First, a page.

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Media Contacts:

Ted Thomas
Chief, Media & Public Information
Work: (916) 653-9712
Cell: (916) 798-1701

Elizabeth Scott
Information Officer
Work: (916) 653-9515
Cell: (916) 712-3904

Drought Information

Water years 2012 and 2013 were dry statewide, especially in parts of the San Joaquin Valley and Southern California. Water year 2014, which began on October 1st, continues this trend. Precipitation in some areas of the state is tracking at about the driest year of record. Statewide reservoir storage going into our wet season was about 75 percent of average for this time of year, and impacts of two dry years on statewide groundwater levels are also evident. On average, about half of California’s statewide precipitation occurs in December, January, and February, with only a handful of large winter storms accounting for the difference between a wet year and a dry one. DWR’s late November experimental seasonal forecast for the water year sees mostly dry conditions for the state. It is still too early, however, to call this water year, and Mother Nature may surprise us. About half of the years with similarly dry first quarters in the historical record of northern Sierra precipitation, for example, caught up to average by the end of the season. However, a normal precipitation year would not be enough to overcome low soil moisture and water storage conditions; many water users would need a wet year to be made whole.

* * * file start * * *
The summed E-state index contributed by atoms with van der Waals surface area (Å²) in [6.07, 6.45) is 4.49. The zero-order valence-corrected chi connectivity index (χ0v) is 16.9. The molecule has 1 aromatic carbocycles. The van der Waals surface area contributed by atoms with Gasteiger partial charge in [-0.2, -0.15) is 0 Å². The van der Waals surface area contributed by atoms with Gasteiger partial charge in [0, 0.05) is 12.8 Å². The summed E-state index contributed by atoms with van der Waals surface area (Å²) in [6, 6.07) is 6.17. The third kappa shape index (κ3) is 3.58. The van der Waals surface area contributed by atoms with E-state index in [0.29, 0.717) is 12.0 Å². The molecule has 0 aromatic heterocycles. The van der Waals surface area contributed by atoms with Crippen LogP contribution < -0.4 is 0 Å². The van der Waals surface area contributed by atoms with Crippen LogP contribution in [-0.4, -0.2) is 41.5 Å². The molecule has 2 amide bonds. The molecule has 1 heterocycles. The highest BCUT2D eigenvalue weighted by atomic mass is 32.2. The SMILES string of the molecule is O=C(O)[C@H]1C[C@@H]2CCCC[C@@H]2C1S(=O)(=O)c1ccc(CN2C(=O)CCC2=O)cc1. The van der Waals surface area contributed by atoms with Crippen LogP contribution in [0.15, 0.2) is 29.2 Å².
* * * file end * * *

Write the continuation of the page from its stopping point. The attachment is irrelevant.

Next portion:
For background on droughts in California and answers to frequently asked questions, see the column below.

drought info graphic
drought info graphic

Processed satellite imagery of a portion of the San Joaquin Valley showing the difference in the NDVI between August 2011 (wet year) and August 2013 (dry year). The Tulare Lake bed is just right of center at the bottom of the image. NDVI is the Normalized Difference Vegetation Index, a measure of vegetation conditions that can also be used to show drought or water shortage impacts in irrigated areas. Image courtesy of Lee Johnson, CSU Monterey Bay.

 

Current Water Conditions